By Hayley Gibson
Last Monday, 220 international students wandered onto Baylor’s campus for the very first time for their first class at their first American university.
And we thought freshman year was intimidating.
These 220 students are composed of abroad exchange students, graduate students and even freshmen embarking on their four years of an undergraduate experience in a new country. In a matter of 48 hours, these students were introduced to fried food, the word “y’all” and Texas heat.
As a student worker for International Student Relations, I have copied countless visas and passports, pointed the way to numerous buildings and answered a wide variety of interesting and sometimes amusing questions such as “Do we have a curfew?”
Before starting my job this August, I will admit that I too traveled through campus, oblivious to the Russian exchange student in front of me or the girl from Brazil that held the door for me.
Sadly, I feel this is the case for many students at Baylor, and I believe they are truly missing out on the greatest cultural exchange opportunity of their lives.
After meeting almost every new international student this year, I can now recognize their faces and names. I can spot an international student in a crowd and sometimes match them to their country, but I regret the two years that I spent on this campus without realizing the depth of culture and diversity in front of us.
There are plenty of opportunities to engage in the international community here on campus, and even more ways to learn about the types of cultures represented at Baylor.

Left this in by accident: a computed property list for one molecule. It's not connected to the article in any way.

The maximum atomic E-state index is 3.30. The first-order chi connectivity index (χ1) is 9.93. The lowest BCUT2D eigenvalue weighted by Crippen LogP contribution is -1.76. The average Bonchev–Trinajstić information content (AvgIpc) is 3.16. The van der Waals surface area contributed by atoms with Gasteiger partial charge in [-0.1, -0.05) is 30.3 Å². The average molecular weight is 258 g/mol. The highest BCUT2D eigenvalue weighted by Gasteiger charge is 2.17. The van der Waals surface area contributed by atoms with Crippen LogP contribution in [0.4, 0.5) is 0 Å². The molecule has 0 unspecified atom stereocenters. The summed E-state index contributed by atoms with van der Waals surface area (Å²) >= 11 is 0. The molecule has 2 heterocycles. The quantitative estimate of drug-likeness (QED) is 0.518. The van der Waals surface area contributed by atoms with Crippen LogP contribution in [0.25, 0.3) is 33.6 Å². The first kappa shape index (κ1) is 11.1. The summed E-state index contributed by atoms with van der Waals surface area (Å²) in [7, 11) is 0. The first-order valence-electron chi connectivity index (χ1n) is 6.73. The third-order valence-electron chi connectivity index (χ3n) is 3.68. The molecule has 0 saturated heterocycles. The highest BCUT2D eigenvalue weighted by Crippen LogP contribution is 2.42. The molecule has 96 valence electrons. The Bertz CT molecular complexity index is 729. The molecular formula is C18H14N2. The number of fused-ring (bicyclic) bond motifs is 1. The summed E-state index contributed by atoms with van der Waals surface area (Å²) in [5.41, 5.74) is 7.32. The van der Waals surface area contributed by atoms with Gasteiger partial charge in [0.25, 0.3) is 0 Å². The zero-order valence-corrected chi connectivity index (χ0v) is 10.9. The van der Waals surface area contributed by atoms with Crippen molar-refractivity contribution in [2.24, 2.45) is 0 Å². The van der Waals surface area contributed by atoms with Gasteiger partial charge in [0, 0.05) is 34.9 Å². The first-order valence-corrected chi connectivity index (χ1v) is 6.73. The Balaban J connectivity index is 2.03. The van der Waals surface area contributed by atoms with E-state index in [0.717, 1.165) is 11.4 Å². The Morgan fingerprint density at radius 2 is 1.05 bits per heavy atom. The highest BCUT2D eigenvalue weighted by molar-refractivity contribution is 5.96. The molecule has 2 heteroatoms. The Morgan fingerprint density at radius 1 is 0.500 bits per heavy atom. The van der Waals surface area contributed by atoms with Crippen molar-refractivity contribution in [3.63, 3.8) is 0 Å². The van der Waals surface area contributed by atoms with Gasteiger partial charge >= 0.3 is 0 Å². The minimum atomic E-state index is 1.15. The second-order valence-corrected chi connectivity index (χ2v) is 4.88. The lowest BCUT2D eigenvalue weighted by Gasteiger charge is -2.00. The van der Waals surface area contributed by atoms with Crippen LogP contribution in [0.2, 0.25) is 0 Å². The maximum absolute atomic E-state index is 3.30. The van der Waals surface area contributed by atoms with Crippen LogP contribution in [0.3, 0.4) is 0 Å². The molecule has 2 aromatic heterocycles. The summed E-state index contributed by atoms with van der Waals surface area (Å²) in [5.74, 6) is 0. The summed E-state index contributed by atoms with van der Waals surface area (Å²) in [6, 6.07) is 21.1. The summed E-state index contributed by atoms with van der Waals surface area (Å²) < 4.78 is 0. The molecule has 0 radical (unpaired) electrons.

Many students at Baylor participate in People Around the World Sharing (PAWS), a program that matches an international student to a Baylor student to promote international friendships and help the international student feel welcomed into the community.
Every other Tuesday night, there is an international student dinner at the Bobo, and every year at homecoming, our guests march in the homecoming parade while holding their respective country’s flag.
I believe that these students often walk among us unnoticed, and rather than blending in, we should celebrate their culture and engage in conversation with them.
Sitting down with a student from Kenya and listening to his or her stories may teach us more than any African Studies course, and reaching out to the Chinese student that sits next to you in class may lead you to a new friendship.
We may never again have the chance to hear firsthand about what life in Malawi is like or about the cultural practices in Nepal. We may never again meet someone from Sweden or St. Lucia, and not talking about culture while we have the opportunity may prevent us from gaining a new perspective on the world.
We have that opportunity every single day here.
There are 535 international students from 73 countries in our midst who, like us, are walking to the BSB for class or standing in line for lunch at Memorial. All we have to do is reach out.
Hayley Gibson is a junior international studies major from Soway, Calif. She is a reporter for the Baylor Lariat.